Why Engaging with Trust and Safety Matters: CELE’s Contributions to the Digital Trust and Safety Partnership Glossary


Trust and Safety plays a vital role in the digital world, encompassing a range of practices used by private corporations that act as intermediaries in the flow of online information. While there is no established definition for Trust and Safety, it typically involves some of the following: managing risks associated with content and conduct, preventing technology-facilitated abuse, safeguarding user rights, and protecting brand reputation. Tasks within this field include policy creation, content moderation, rule enforcement, incident investigation, collaboration with law enforcement, community management, and product support.

At CELE, we believe there are freedom of expression implications in the field of trust and safety.    It is not yet clear how trust and safety engages with human rights within companies or whether they mediate or play a role in how companies and States envision the protection of human rights online. The field is growing though and different actors, including the Trust and Safety Partnership, start featuring it as an independent field. To contribute to the development of best practices and understanding in this area, we actively participated in the consultation for the Digital Trust and Safety Partnership Glossary of Terms, which has been recently published. The Partnership brings together major tech companies and platforms to establish guidelines and promote responsible practices.

In our contribution, we emphasized the importance of enhancing clarity and conducting in-depth analysis of key concepts within the glossary draft that form the foundation of operational definitions in the field of Trust and Safety. Our goal was to ensure that the practical application of these definitions not only protects but also promotes freedom of expression. Specifically, we highlighted the following points:

  • There is still a lack of consensus on what constitutes a risk for Internet users, such as exposure to hateful speech or lack of exposure to certain content.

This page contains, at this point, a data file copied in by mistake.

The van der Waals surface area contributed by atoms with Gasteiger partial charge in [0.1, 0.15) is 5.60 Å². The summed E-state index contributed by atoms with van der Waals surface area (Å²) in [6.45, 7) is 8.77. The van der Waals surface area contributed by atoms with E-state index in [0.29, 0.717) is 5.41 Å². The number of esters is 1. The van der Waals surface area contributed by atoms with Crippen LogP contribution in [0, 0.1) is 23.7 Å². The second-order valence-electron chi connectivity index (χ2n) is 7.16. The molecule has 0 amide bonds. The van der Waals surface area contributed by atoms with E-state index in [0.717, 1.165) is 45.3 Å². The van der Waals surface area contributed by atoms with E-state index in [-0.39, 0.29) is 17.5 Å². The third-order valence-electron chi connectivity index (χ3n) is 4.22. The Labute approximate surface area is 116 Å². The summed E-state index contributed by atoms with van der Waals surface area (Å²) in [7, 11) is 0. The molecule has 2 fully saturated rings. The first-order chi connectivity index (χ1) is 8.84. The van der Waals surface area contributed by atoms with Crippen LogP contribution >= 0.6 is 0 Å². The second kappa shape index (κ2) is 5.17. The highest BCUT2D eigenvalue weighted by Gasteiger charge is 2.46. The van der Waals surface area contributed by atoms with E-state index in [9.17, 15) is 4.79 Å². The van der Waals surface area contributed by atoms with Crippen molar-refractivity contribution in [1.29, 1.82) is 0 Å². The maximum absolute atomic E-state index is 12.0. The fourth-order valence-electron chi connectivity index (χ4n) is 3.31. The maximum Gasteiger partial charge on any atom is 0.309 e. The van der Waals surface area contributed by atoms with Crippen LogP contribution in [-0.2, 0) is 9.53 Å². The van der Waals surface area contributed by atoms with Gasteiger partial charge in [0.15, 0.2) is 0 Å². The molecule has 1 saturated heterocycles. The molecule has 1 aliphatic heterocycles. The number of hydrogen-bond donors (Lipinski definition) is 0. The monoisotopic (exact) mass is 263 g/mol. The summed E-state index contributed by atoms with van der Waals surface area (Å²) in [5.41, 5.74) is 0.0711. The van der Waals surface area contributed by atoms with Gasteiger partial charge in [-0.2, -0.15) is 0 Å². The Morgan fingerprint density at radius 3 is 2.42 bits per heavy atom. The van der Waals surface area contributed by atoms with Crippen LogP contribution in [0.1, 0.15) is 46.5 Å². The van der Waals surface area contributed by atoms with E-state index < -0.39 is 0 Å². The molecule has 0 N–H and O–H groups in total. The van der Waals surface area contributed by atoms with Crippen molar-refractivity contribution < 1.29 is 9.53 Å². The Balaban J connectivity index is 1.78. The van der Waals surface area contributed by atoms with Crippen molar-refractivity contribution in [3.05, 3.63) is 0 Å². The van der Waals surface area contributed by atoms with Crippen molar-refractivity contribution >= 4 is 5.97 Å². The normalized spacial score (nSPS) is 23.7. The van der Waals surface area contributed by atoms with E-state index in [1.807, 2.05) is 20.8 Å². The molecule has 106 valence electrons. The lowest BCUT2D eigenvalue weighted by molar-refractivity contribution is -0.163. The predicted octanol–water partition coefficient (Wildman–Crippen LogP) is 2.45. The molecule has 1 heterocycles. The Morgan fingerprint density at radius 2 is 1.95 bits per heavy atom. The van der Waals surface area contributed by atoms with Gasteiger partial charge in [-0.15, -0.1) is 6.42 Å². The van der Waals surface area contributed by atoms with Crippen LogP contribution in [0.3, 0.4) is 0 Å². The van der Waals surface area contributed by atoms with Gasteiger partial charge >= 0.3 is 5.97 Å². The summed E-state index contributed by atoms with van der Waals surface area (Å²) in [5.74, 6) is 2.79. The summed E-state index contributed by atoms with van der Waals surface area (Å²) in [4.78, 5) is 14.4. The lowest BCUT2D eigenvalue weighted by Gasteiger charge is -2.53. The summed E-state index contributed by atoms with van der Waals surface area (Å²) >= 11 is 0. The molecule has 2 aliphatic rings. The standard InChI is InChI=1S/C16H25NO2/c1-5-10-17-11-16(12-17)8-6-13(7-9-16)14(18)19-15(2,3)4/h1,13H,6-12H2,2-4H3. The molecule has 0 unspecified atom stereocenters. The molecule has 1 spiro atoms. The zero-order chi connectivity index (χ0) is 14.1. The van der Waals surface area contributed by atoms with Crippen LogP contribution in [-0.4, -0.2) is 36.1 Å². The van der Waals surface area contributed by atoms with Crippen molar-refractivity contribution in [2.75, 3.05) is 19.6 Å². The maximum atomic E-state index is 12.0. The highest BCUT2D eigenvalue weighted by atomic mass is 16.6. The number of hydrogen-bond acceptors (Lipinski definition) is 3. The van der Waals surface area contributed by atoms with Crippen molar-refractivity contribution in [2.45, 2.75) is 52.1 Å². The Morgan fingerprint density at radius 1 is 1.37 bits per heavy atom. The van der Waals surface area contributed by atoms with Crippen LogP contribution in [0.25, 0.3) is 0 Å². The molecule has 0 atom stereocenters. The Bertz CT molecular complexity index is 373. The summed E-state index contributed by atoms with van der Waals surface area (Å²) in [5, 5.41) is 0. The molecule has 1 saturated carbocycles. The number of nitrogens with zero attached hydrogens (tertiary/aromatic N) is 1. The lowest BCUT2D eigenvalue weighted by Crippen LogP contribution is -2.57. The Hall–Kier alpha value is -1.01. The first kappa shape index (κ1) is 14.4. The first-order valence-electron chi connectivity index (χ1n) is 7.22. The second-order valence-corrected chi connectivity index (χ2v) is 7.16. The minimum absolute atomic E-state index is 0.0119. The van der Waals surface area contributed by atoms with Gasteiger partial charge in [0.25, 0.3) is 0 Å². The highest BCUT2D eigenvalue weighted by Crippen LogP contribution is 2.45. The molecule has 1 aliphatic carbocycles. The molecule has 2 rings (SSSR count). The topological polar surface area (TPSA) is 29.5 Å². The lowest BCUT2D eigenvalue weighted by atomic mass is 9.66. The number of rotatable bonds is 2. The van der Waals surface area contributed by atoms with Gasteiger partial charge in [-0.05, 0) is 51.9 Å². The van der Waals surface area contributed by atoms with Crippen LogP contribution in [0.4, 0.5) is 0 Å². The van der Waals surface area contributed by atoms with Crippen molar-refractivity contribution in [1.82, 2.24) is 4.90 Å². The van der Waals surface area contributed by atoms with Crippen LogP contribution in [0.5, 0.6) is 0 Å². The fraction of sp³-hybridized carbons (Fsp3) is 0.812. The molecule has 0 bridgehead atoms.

• There are still diverse interpretations of what the appropriate user rights should be, where some value the civility of the space while others believe in the right to offend others within legal limits.
  • Trust and safety is heavily influenced by a need to assess law enforcement responses based on different legal contexts and rule-of-law considerations.
  • In defining trust and safety, it is still unclear and ambiguous how brand safety or brand trust are defined or understood and how they influence content moderation policies.
  • Distinction between community guidelines and terms of service, and the importance of community involvement in setting guidelines.

In addition to ou insights on the definition of the concept of trust and safety, we at CELE commented on other glossary entries related to the right to be forgotten and disinformation -and the difficulties that the concept entails. We also discussed concepts like «hostilities,» particularly concerning the requirements for necessity, proportionality, and legitimate aim that must be met for restrictions on freedom of expression.

As we mentioned earlier, the trust and safety “field” is still an emerging concept. The term was first adopted by companies internally to support through policy the development and usability of their products. The way it is being used today is rather different, where the implicit suggestion is that there may be general, objective rules for the trust and safety field that may be universally desirable. This portrayal seems to be supported by the flourishing initiatives within the associations of trust and safety professionals (Trustcon for example), as well as the adoption of the concept of “trust and safety” by policy makers, civil society, practitioners, funders and developers. Further evidence of this trend may be found in the latest initiative by the DFRLab within the Atlantic Council when it commissioned and recently published a report of the Task Force for a Trustworthy Future web highlighting the developments within this field and the need to foster and promote it beyond its current home (the United States) and strengthen it through funding, capacity building and collaboration. 

As we said before, the concept requires analysis and further elaboration -especially through participatory mechanisms-, as it holds a huge potential to affect freedom of expression and other fundamental rights. 

Through our contributions to the Digital Trust and Safety Partnership Glossary, we aim to foster a more inclusive and rights-respecting digital environment for all users. We want to especially thank David Sullivan, the executive director at the Trust and Safety Partnership for the invite to provide feedback to this initiative and the opportunity to discuss this and other challenges within this space at Rightscon 2023 (with colleagues including Clint Smith at Discord and Talita Pessoa at Pen America). You can read our submitted contribution in full here.



«Yellowed pages from a dictionary» by Horia Varlan is licensed under CC BY 2.0.